- Author: Jacques Kat
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Jacques Von Kat
Copyright © 2021 Jacques Von Kat
All rights reserved. No part of this publication may be
reproduced, stored or transmitted in any form or by any
means, electronic, mechanical, photocopying, recording,
scanning, or otherwise without written permission from the
publisher. It is illegal to copy this book, post it to a website,
or distribute it by any other means without permission.
Jacques Von Kat asserts the moral right to be identified as
the author of this work.
This novel is entirely a work of fiction. The names,
characters, places and incidents portrayed in it are the work
of the author’s imagination or are used fictitiously. Any
resemblance to actual persons, living or dead, or actual
events is purely coincidental.
Cover design by: EC Editorial Cover Designs
For our parents.
In loving memory of Frankie, Wayne and Craig. Gone too soon.
I watched the world and the townsfolk pass me by from the reflections in the shop windows. This part of town was my favourite place to people-watch in my hometown of Thorne, as the façade was made entirely from reflective glass. My second-favourite location was outside the library, though I didn’t sit there often with it being opposite the police station. This spot was better, longer, and I could watch everyone via the store fronts until they vacated my line of sight.
I watched the world like this every day, though it rarely changed. The local family-run shops were dull and gloomy with their aluminium or wooden doors and faded lettering. Even the graffiti on the walls and shop shutters was black and white; the favourite line of the moment was “Thatcher is a…”
I couldn’t repeat the last word.
The town’s façade may have been dreary, but it was the inhabitants I was waiting to see. They brought colour to the world around me. Streaked hair, neon tracksuits, and khaki pants were the current styles. I’d never seen such an array of colours—some days it seemed people had stepped right off the catwalk. Folks around here followed the trends in magazines and Topof the Pops—now even men were wearing makeup. I didn’t know what that was about; you’d never catch me in blue eyeshadow.
A group of screeching mothers strolled past, pushing their even louder screaming kids, no doubt making their way to playgroup or a coffee morning. A police car passed by resembling a giant jam sandwich, and I kept my head down ’til it was gone.
My preferred spot was a battered wooden bench covered by remnants of green paint and which had a concrete frame on either side. With all the jagged reminders of who had sat here before or who was boyfriend and girlfriend, it was apparent to me that everyone who had sat on this bench before me either had a pocketknife or a marker pen in their pocket. I’d yet to include my name; I’d never had a girlfriend, or even kissed a girl.
I scratched off a lone streak of green paint with my fingernail to reveal the rest of the brown slat underneath, then picked at the tiny flecks stuck under my nail. I liked to keep my hands clean, and not only my hands; my face was also scrubbed clean every morning. I couldn’t see any excuse to be dirty if you had access to water—soap was a bonus. When I’d attended school, some kids were unkempt. I couldn’t fathom why; they had to have had water at home, surely.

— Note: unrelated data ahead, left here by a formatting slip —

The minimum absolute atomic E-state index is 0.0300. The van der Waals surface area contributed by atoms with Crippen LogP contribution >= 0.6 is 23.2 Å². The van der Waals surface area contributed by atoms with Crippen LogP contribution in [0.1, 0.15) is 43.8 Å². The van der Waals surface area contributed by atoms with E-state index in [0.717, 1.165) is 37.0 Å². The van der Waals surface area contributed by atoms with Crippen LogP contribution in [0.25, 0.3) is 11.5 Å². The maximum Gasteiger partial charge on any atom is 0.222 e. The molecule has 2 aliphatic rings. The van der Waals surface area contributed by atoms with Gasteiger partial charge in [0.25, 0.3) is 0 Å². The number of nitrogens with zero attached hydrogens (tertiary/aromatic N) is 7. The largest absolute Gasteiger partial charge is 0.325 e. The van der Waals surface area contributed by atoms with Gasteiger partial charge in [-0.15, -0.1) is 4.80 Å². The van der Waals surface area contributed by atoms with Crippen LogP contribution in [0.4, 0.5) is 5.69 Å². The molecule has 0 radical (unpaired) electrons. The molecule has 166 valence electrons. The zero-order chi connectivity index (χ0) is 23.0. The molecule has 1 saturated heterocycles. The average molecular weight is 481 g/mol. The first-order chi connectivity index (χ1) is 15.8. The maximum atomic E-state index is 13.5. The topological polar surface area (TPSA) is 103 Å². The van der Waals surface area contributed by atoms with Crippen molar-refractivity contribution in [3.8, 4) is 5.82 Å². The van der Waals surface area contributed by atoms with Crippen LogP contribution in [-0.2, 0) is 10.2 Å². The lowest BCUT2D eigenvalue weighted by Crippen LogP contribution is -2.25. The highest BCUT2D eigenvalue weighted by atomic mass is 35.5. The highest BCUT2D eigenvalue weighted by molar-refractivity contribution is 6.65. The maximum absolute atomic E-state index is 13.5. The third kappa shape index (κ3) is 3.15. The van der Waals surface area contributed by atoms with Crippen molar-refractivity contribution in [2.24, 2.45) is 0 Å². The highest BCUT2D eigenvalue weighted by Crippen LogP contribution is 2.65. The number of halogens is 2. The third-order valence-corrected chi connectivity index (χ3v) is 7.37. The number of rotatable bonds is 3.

I looked back to the glass windows, and my pulse quickened as I spotted a suitable candidate. I examined the man’s reflection as it sauntered by. He was average height (around five foot nine), his brown hair was permed, and he had a moustache. The man walked with his hands tucked in his jean pockets, and he leaned slightly to the left. If he had moved his hands up to his belt loops and worn a Stetson, he could have passed for an extra from a Spaghetti Western. I nicknamed him “The Texan.” I gave a name to everyone I followed. I had a nickname too: “The Mirror Man.”
The man reminded me of a gunslinger, and the sight of him brought me back to this morning’s conversation with my grandad during breakfast. He hadn’t stopped talking about Marvin Gaye being shot since it had been reported in yesterday’s paper. He liked his songs; I’d often catch him singing I Heard It Through the Grapevine. I would laugh when he couldn’t hit the notes—no one in our family was a particularly good singer, though we all loved music.
Grandad couldn’t understand what had happened to Mr Gaye. He’d only been forty-five—‘No age at all.’ His words, not mine. He said guns in America were meant to be for protection, not shooting like you were in the Wild West. I told him I was glad we didn’t have them where we lived.
Mum snapped when I muttered those words. She snapped at me a lot—and that’s when she chose to notice me at all. I didn’t know which was worse.
‘Don’t be so naïve,’ she’d told me. ‘Of course, we have guns here! What about farmers, the armed forces, and the IRA? Plus, all the antique ones from years ago.’
I didn’t know anyone with a gun (not that I knew many people), and I certainly wouldn’t have put farmers in the same category as the IRA, I knew that much.
I got up from the bench, smoothed down my clothes, and paused for a green Vauxhall Viva to pass before crossing the road to catch up with The Texan. My heartbeat thudded in my ears as I wondered if the unsuspecting man could be ‘The One’; the person to show me the way.
There had been many potential Ones, though they had all fallen at the last hurdle, plunging me